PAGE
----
There was one subject that kept coming up for discussion in various talks at our recent VOV fair. Local branches of multinationals are given a vision with a number of central themes, but we don’t always know how best to deal with them. Many people have practical plans for implementing conceptual values in a pragmatic way, but value decisions are not always paid sufficient attention when they’re made 10,000km away.

Nonetheless, entire organizations benefit from sharing general company values, because they enable everyone to work towards the same goals, and employees’ engagement with the company increases because they feel more involved. It’s also important for directors to fully implement values and ensure they are in line with employee activities for the business strategy to be executed successfully.

So when you receive a video call from Seoul, for example, saying there needs to be more passion in 2014, or a greater eye for detail or something, how do you deal with it?

  1. Make the values specific for each department and role in your organization. What does passion mean for your technical aftersales department? What does XYZ mean for the processing of supplier invoices? Find, together with the management team, the concrete ways that employees benefit from the values.
  2. Continue to communicate the values throughout the year and use all existing internal communication resources for feedback and evaluation. Be specific with your values: how you need to apply them in specific situations, where a mistake was actually made, what was the outcome, who was affected, and what were personal successes.
  3. Include the values in all forms of evaluation to assess how they affect employees.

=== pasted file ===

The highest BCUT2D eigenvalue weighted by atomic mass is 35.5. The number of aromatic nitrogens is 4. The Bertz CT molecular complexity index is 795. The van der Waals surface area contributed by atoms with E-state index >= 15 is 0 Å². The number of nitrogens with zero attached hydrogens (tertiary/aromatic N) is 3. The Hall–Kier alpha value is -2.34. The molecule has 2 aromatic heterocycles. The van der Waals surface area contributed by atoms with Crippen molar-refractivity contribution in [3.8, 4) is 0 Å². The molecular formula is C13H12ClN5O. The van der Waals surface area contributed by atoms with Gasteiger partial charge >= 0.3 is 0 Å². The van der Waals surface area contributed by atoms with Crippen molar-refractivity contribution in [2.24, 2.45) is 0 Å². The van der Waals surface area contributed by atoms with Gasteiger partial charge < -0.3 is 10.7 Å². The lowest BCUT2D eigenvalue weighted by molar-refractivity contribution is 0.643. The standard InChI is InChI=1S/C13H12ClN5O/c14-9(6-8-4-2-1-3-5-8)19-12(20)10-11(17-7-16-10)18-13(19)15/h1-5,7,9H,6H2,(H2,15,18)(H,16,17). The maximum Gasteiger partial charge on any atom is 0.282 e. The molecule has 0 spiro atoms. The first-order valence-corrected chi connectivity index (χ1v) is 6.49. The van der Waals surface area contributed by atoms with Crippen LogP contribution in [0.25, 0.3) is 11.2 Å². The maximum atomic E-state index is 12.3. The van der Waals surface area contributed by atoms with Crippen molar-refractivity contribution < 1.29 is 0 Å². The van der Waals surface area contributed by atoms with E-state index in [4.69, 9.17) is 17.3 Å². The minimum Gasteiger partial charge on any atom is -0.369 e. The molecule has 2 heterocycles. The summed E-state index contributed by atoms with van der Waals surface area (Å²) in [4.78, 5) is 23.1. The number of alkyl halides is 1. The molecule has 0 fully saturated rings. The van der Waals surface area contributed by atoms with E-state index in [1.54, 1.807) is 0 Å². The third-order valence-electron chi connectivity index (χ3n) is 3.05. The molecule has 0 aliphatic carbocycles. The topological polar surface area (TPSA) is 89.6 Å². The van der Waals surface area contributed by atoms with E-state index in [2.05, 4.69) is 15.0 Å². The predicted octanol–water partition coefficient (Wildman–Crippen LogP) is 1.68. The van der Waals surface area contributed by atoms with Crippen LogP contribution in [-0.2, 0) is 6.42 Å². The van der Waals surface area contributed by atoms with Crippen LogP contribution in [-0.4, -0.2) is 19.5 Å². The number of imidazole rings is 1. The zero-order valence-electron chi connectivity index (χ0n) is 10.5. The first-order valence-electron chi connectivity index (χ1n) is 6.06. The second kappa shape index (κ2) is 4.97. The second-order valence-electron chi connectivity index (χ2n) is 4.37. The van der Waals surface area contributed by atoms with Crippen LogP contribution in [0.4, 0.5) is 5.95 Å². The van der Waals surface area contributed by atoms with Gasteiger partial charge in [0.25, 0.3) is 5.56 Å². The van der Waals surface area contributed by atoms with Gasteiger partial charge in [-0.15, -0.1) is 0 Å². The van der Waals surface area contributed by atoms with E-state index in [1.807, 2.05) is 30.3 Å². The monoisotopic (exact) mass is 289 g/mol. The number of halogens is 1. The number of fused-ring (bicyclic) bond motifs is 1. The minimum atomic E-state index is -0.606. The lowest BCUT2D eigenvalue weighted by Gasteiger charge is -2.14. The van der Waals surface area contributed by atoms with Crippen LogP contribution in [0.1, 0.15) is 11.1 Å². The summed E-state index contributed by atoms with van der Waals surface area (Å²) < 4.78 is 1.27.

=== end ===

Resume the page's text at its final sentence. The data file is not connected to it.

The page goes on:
The figure in your spreadsheet doesn’t lie: 13%. Your best salesperson accounts for about an eight of your sales, but you still have major doubts. His beliefs don’t fit in properly with your new business strategy, and even after lots of meetings, training and supervision, he’s still holding firm to his convictions.

He is still the technical salesperson who speaks most to your clients about how good your products are, but he doesn’t really listen, and is always boasting about his experience and skill. He still believes that selling to technical teams who can then defend their choices internally is the way forward. He doesn’t really help you think about the business as a whole or work out concrete ways your products can help clients move forward with their business strategy. But he’s still the best salesperson when it comes to sales and margins.

One of our clients struggled with this dilemma a few years ago. They ultimately decided – hesitantly and fearing a negative impact – to end the collaboration. And sales didn’t fall by 13%; indeed they didn’t fall at all. It seemed the salesperson was actually an obstacle when it came to capitalizing on the sales growth within the sector. In fact his departure even had a positive effect on short-term sales, and now – a few years later – it’s left no negative trace whatsoever. That’s the relative worth of your best salesperson. Other employees have noticed a positive impact on the internal operation too.

This mainly illustrates the importance of permeating company values and beliefs throughout all your business activities, including the HR policy. Every employee is an ambassador for your strategy. If this isn’t the case, there’s no getting round the fact that you’re better off without them. This might be a very unpleasant thing to do, but it’s essential for your department or company future.